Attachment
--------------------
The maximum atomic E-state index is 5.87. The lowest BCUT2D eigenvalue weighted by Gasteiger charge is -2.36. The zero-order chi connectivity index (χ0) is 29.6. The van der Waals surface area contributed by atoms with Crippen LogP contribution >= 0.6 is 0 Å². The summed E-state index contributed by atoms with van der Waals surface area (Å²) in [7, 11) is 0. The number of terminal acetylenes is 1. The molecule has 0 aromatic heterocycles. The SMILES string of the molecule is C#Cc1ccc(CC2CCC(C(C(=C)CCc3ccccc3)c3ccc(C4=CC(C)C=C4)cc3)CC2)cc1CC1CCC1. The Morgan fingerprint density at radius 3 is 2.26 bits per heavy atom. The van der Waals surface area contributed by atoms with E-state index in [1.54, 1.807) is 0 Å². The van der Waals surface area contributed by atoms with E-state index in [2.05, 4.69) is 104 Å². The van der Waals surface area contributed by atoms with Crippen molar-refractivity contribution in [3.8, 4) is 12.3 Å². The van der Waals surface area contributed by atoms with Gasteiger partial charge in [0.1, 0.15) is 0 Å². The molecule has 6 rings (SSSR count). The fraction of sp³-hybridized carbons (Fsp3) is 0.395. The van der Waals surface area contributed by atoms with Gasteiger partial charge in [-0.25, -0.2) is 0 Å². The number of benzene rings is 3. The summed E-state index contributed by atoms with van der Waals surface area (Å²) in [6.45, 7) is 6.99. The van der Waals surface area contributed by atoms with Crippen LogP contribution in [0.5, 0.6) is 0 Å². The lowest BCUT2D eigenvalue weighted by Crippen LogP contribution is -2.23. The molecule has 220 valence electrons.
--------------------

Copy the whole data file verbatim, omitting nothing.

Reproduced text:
The maximum atomic E-state index is 5.87. The lowest BCUT2D eigenvalue weighted by Gasteiger charge is -2.36. The zero-order chi connectivity index (χ0) is 29.6. The van der Waals surface area contributed by atoms with Crippen LogP contribution >= 0.6 is 0 Å². The summed E-state index contributed by atoms with van der Waals surface area (Å²) in [7, 11) is 0. The number of terminal acetylenes is 1. The molecule has 0 aromatic heterocycles. The SMILES string of the molecule is C#Cc1ccc(CC2CCC(C(C(=C)CCc3ccccc3)c3ccc(C4=CC(C)C=C4)cc3)CC2)cc1CC1CCC1. The Morgan fingerprint density at radius 3 is 2.26 bits per heavy atom. The van der Waals surface area contributed by atoms with E-state index in [1.54, 1.807) is 0 Å². The van der Waals surface area contributed by atoms with E-state index in [2.05, 4.69) is 104 Å². The van der Waals surface area contributed by atoms with Crippen molar-refractivity contribution in [3.8, 4) is 12.3 Å². The van der Waals surface area contributed by atoms with Gasteiger partial charge in [0.1, 0.15) is 0 Å². The molecule has 6 rings (SSSR count). The fraction of sp³-hybridized carbons (Fsp3) is 0.395. The van der Waals surface area contributed by atoms with Gasteiger partial charge in [-0.25, -0.2) is 0 Å². The number of benzene rings is 3. The summed E-state index contributed by atoms with van der Waals surface area (Å²) in [6.45, 7) is 6.99. The van der Waals surface area contributed by atoms with Crippen LogP contribution in [0.5, 0.6) is 0 Å². The lowest BCUT2D eigenvalue weighted by Crippen LogP contribution is -2.23. The molecule has 220 valence electrons.